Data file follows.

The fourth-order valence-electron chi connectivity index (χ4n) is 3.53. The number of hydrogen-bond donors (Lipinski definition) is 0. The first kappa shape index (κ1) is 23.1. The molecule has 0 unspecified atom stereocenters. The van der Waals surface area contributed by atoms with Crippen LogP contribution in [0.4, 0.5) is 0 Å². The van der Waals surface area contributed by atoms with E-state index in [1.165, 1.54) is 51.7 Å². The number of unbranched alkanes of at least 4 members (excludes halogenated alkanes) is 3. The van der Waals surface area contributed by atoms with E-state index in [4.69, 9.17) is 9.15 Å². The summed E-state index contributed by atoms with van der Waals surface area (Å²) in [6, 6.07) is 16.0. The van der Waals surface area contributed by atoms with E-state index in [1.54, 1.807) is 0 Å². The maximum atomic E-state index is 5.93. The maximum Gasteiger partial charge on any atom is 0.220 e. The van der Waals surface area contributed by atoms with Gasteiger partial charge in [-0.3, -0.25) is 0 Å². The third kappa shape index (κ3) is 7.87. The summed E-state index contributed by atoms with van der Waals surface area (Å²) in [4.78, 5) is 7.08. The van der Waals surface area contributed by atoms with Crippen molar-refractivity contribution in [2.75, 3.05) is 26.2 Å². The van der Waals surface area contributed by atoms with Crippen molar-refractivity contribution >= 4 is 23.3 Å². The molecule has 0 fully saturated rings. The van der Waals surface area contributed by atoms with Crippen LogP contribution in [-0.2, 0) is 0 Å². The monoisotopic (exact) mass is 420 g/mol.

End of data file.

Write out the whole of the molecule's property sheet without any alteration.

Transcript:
The fourth-order valence-electron chi connectivity index (χ4n) is 3.53. The number of hydrogen-bond donors (Lipinski definition) is 0. The first kappa shape index (κ1) is 23.1. The molecule has 0 unspecified atom stereocenters. The van der Waals surface area contributed by atoms with Crippen LogP contribution in [0.4, 0.5) is 0 Å². The van der Waals surface area contributed by atoms with E-state index in [1.165, 1.54) is 51.7 Å². The number of unbranched alkanes of at least 4 members (excludes halogenated alkanes) is 3. The van der Waals surface area contributed by atoms with E-state index in [4.69, 9.17) is 9.15 Å². The summed E-state index contributed by atoms with van der Waals surface area (Å²) in [6, 6.07) is 16.0. The van der Waals surface area contributed by atoms with E-state index in [1.54, 1.807) is 0 Å². The maximum atomic E-state index is 5.93. The maximum Gasteiger partial charge on any atom is 0.220 e. The van der Waals surface area contributed by atoms with Gasteiger partial charge in [-0.3, -0.25) is 0 Å². The third kappa shape index (κ3) is 7.87. The summed E-state index contributed by atoms with van der Waals surface area (Å²) in [4.78, 5) is 7.08. The van der Waals surface area contributed by atoms with Crippen molar-refractivity contribution in [2.75, 3.05) is 26.2 Å². The van der Waals surface area contributed by atoms with Crippen molar-refractivity contribution >= 4 is 23.3 Å². The molecule has 0 fully saturated rings. The van der Waals surface area contributed by atoms with Crippen LogP contribution in [-0.2, 0) is 0 Å². The monoisotopic (exact) mass is 420 g/mol.